Other than that, I don't know how much product placement plays a part in getting the "right" guns into movies.

marklbucla
November 18, 2004, 01:55 AM
Even though a huge % of the movie goers wouldn't know one gun from another, I'd think that it's worth it for the gun companies to pay to have their products placed in movies. The target audience for such advertisements would be able to tell the difference between a 1911, Sig, Glock, Beretta, etc. and would definitely be influenced in the same way that anyone watching any other sort of advertisement directed at them would be.

That being said, I do own a 1911 and a Beretta, not because they're good in my hands (or even fit my hands), but because of the media advertising. I mean when it's Beretta this, 1911 that, over and over, how is one to resist!? :rolleyes:

Besides, weren't there posts about this a few months ago?

mnrivrat
November 18, 2004, 02:24 AM
I doubt that product placement plays any role in movie gun choices.

The fact that some movies ,by pure chance , push the right consumer button would be completely out of the advertisers control. Merely having a Smith & Wesson armed dirty Harry did not push that button. The way the firearm was portayed in the movie was more the key.

For Example: In the movie Jeremia Johnson the highlight was on the .50 caliber Hawkins rifle. The sales of .50 cal. muzzleloading rifles went up after the movie, but you could not relate that to a particular brand.
I don't see the movies writing in particular buzz to advertise a specific gun company's product ,and not enough viewers would know the difference in brand to make a company fork out advertising dollars for such a hit/miss .

When an actor drinks a coke, you can recognize it is a coke by color and label. Take a 100 people to a movie and find out how many of them recognize the type of firearm being used in a scene - and those that do recognize what it is have already been reached !

Justin
November 18, 2004, 02:43 AM
Shooters aren't the only ones who will recognize a particular brand or model of firearm in a movie.

As video games have become increasingly complex they have taken to using real-world gun designs, and most games tend to have at least something of a blurb about who made it and what its called.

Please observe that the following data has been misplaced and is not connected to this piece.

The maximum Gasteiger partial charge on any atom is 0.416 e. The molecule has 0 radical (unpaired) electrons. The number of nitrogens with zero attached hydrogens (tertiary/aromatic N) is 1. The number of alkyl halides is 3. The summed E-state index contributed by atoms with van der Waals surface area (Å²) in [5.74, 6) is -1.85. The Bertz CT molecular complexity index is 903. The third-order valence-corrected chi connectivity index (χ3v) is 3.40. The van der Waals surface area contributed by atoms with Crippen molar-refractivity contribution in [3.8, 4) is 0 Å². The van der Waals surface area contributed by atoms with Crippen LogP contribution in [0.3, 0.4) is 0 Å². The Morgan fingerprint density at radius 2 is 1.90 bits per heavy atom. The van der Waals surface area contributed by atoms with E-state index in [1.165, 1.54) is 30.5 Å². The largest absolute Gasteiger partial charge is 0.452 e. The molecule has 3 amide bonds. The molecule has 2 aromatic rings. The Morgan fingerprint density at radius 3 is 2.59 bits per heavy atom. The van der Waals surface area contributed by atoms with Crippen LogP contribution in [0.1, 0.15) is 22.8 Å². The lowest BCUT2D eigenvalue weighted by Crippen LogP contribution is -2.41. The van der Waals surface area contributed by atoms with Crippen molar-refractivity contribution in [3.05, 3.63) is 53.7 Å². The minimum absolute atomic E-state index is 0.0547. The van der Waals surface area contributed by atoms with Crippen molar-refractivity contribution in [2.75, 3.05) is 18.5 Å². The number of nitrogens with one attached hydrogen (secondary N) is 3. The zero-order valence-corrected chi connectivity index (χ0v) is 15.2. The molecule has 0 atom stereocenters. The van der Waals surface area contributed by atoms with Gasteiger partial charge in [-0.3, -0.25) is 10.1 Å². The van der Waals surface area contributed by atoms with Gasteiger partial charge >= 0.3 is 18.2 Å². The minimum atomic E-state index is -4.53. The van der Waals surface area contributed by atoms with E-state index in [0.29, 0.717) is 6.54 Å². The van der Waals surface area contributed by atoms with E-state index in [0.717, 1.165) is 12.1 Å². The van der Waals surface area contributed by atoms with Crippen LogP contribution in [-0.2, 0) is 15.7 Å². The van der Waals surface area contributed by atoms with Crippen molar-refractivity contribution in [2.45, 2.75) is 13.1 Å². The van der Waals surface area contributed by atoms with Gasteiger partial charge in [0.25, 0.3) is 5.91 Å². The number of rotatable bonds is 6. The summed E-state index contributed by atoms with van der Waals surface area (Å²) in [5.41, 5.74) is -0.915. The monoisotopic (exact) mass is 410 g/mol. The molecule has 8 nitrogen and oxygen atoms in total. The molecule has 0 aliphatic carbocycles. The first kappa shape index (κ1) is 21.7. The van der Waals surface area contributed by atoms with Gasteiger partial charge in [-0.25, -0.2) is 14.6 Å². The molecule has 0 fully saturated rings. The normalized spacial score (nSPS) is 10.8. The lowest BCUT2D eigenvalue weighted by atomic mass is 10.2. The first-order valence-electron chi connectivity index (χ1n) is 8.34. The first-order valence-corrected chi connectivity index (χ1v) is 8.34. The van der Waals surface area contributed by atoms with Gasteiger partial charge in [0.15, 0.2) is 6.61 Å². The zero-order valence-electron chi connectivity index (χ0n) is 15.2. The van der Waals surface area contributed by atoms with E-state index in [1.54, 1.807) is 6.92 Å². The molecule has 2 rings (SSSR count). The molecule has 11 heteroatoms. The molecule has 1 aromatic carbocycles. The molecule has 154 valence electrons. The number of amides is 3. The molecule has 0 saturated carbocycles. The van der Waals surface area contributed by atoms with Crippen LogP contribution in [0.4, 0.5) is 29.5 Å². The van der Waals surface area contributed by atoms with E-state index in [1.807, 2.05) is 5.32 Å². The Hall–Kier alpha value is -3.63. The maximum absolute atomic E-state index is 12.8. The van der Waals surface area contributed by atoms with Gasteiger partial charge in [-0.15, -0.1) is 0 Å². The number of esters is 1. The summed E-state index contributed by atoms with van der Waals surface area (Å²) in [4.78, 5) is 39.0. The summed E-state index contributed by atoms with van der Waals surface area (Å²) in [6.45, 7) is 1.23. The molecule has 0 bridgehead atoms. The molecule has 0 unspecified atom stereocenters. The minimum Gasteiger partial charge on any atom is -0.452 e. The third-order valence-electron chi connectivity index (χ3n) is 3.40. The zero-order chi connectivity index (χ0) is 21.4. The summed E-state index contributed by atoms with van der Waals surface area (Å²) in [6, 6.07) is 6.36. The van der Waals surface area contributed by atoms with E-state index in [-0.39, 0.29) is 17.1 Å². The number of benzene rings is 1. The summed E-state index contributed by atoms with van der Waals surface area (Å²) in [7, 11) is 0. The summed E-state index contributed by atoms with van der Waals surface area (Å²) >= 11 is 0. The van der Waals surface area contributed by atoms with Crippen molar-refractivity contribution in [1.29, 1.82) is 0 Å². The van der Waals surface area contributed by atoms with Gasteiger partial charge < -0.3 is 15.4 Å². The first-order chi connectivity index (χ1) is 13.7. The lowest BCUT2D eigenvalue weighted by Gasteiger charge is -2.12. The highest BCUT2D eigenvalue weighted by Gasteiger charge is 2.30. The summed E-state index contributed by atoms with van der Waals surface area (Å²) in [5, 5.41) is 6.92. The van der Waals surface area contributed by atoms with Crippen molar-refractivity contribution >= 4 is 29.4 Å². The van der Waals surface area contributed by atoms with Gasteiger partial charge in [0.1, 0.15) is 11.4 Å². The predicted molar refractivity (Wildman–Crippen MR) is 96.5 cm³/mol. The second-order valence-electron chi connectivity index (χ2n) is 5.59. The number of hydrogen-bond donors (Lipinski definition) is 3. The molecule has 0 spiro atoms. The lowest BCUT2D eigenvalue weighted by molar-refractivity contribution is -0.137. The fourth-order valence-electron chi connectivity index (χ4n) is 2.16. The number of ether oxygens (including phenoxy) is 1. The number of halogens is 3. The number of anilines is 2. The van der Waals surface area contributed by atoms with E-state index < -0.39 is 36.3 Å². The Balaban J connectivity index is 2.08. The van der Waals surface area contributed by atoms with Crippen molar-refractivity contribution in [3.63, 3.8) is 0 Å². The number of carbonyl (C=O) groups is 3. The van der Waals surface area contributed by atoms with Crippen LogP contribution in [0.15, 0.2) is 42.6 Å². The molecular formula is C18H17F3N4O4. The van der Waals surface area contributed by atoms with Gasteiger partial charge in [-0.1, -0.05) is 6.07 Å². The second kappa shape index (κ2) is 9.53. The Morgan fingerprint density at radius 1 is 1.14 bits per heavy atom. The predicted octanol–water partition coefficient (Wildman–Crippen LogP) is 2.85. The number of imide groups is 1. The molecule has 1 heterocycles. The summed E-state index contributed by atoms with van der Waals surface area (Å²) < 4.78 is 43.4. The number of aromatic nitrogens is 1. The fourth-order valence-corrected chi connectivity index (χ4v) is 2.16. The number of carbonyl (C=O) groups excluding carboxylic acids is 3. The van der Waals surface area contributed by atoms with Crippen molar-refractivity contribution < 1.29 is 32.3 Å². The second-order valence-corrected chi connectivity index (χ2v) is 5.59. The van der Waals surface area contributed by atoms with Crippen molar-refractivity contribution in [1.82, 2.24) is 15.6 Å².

For example, look at how popular the Desert Eagle has become as a result of its placement in (ugh) Counterstrike.

Same goes for other games, like the inclusion of the Walther WA2000 in the Splinter Cell games or the HK USP in virtually any other game.

bratch
November 18, 2004, 03:09 AM
I agree with Justin.
I think video games are alot bigger area than movies. Alot have a pre-mission selection where you can pick what you want to carry and others tell you which weapon you have in use somewhere on the screen. Seeing the name HK in print on the screen would have more of an impact than seeing a HK in someone's hand.

Gillster
November 18, 2004, 03:15 AM
I had the same thought after seeing SWAT and the Kimbers they used. I know LA SWAT is really issued Kimbers but reality doesn't always matter to Hollywierd. I know quite a few none shooting people noticed and expressed interest about Quigly's Sharps when that film came out. It was almost a commercial for that rifle.

TheOtherOne
November 18, 2004, 04:04 AM
I doubt it because movie makers don't care about branding much at all when it comes to guns. They just want what looks good on film.

They don't ever worry about the brand of gun being used when someone in the movie murders an innocent person but they worry big time when it comes to other real products being shown in a negative light. I was just watching the making of Dawn of the Dead and they were talking about how they wanted to use real stores in the mall but their lawyers wouldn't let them because they were worried about getting sued if a Zombie got splattered next to a company logo.

RRTX
November 18, 2004, 08:36 AM
I had the same thought after seeing SWAT and the Kimbers they used. I know LA SWAT is really issued Kimbers but reality doesn't always matter to Hollywierd. I know quite a few none shooting people noticed and expressed interest about Quigly's Sharps when that film came out. It was almost a commercial for that rifle.

I know LAPD SWAT uses Kimbers, but I'm almost certain they were using Springfields in the movie. I remember seeing the SA emblem clearly at least a few times.

Jubei
November 18, 2004, 08:47 AM
I doubt that the gun manufacturers are working directly with the movie makers, more likely they are working with the armorers that supply Hollywood. They do have a lot ot gain, look at how Beretta sales jumped after Die Hard and Lethal Weapon, or Desert Eagles after The Matrix.

Jubei

Zach S
November 18, 2004, 08:51 AM
I never noticed a SA emblem. I'll have to keep an eye out next time I see it.

Samuel L. Jackson did have a Kimber at one point though, someone at Kimber posted a pic of him on set with one at 1911forum.com. I'll see if I can dig it up.

[edit] Adding pic.

http://forums.1911forum.com/attachment.php?attachmentid=8782

Hkmp5sd
November 18, 2004, 09:58 AM
I bet Die Hard 2 sold a bunch of those porcelain Glock 7s.

Henry Bowman
November 18, 2004, 10:03 AM